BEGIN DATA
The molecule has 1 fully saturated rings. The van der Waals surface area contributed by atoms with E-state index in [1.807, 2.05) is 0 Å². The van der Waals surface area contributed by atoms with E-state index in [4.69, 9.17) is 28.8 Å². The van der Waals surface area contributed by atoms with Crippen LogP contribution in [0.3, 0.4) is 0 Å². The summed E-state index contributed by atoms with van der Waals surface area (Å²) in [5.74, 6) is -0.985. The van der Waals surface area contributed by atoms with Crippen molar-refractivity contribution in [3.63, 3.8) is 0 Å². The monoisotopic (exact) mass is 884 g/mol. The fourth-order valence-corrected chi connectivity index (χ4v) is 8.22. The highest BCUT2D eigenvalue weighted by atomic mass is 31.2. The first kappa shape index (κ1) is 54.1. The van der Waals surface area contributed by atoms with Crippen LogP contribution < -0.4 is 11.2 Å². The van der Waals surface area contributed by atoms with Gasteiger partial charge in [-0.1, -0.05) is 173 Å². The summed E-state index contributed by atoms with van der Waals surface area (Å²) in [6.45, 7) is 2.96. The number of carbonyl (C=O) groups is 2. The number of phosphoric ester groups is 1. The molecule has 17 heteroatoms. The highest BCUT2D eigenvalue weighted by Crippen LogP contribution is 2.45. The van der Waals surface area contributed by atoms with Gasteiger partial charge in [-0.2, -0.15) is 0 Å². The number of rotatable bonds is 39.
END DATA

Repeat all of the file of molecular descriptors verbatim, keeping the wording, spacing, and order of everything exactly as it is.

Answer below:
The molecule has 1 fully saturated rings. The van der Waals surface area contributed by atoms with E-state index in [1.807, 2.05) is 0 Å². The van der Waals surface area contributed by atoms with E-state index in [4.69, 9.17) is 28.8 Å². The van der Waals surface area contributed by atoms with Crippen LogP contribution in [0.3, 0.4) is 0 Å². The summed E-state index contributed by atoms with van der Waals surface area (Å²) in [5.74, 6) is -0.985. The van der Waals surface area contributed by atoms with Crippen molar-refractivity contribution in [3.63, 3.8) is 0 Å². The monoisotopic (exact) mass is 884 g/mol. The fourth-order valence-corrected chi connectivity index (χ4v) is 8.22. The highest BCUT2D eigenvalue weighted by atomic mass is 31.2. The first kappa shape index (κ1) is 54.1. The van der Waals surface area contributed by atoms with Crippen LogP contribution < -0.4 is 11.2 Å². The van der Waals surface area contributed by atoms with Gasteiger partial charge in [-0.1, -0.05) is 173 Å². The summed E-state index contributed by atoms with van der Waals surface area (Å²) in [6.45, 7) is 2.96. The number of carbonyl (C=O) groups is 2. The number of phosphoric ester groups is 1. The molecule has 17 heteroatoms. The highest BCUT2D eigenvalue weighted by Crippen LogP contribution is 2.45. The van der Waals surface area contributed by atoms with Gasteiger partial charge in [-0.2, -0.15) is 0 Å². The number of rotatable bonds is 39.